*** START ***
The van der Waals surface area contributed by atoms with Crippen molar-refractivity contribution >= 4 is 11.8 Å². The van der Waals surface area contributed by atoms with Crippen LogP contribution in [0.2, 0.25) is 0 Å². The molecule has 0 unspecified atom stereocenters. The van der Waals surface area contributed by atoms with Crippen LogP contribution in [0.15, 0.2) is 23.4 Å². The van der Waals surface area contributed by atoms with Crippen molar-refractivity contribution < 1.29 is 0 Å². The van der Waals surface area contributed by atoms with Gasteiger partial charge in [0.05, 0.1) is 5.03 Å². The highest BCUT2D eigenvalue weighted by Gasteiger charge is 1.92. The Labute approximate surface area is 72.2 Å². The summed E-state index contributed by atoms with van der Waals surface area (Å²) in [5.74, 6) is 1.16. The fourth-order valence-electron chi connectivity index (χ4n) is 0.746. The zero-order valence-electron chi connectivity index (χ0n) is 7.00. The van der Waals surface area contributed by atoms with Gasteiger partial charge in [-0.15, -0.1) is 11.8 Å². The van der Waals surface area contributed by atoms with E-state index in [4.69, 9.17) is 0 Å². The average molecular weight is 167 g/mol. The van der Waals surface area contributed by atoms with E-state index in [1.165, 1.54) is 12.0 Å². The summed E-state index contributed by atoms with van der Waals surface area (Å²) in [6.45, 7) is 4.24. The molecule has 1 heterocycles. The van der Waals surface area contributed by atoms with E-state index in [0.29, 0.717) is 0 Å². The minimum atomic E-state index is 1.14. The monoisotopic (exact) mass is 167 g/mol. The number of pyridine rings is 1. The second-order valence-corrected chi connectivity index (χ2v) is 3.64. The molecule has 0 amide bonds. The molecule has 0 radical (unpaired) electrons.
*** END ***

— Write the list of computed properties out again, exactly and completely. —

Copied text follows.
The van der Waals surface area contributed by atoms with Crippen molar-refractivity contribution >= 4 is 11.8 Å². The van der Waals surface area contributed by atoms with Crippen LogP contribution in [0.2, 0.25) is 0 Å². The molecule has 0 unspecified atom stereocenters. The van der Waals surface area contributed by atoms with Crippen LogP contribution in [0.15, 0.2) is 23.4 Å². The van der Waals surface area contributed by atoms with Crippen molar-refractivity contribution < 1.29 is 0 Å². The van der Waals surface area contributed by atoms with Gasteiger partial charge in [0.05, 0.1) is 5.03 Å². The highest BCUT2D eigenvalue weighted by Gasteiger charge is 1.92. The Labute approximate surface area is 72.2 Å². The summed E-state index contributed by atoms with van der Waals surface area (Å²) in [5.74, 6) is 1.16. The fourth-order valence-electron chi connectivity index (χ4n) is 0.746. The zero-order valence-electron chi connectivity index (χ0n) is 7.00. The van der Waals surface area contributed by atoms with Gasteiger partial charge in [-0.15, -0.1) is 11.8 Å². The van der Waals surface area contributed by atoms with E-state index in [4.69, 9.17) is 0 Å². The average molecular weight is 167 g/mol. The van der Waals surface area contributed by atoms with E-state index in [1.165, 1.54) is 12.0 Å². The summed E-state index contributed by atoms with van der Waals surface area (Å²) in [6.45, 7) is 4.24. The molecule has 1 heterocycles. The van der Waals surface area contributed by atoms with E-state index in [0.29, 0.717) is 0 Å². The minimum atomic E-state index is 1.14. The monoisotopic (exact) mass is 167 g/mol. The number of pyridine rings is 1. The second-order valence-corrected chi connectivity index (χ2v) is 3.64. The molecule has 0 amide bonds. The molecule has 0 radical (unpaired) electrons.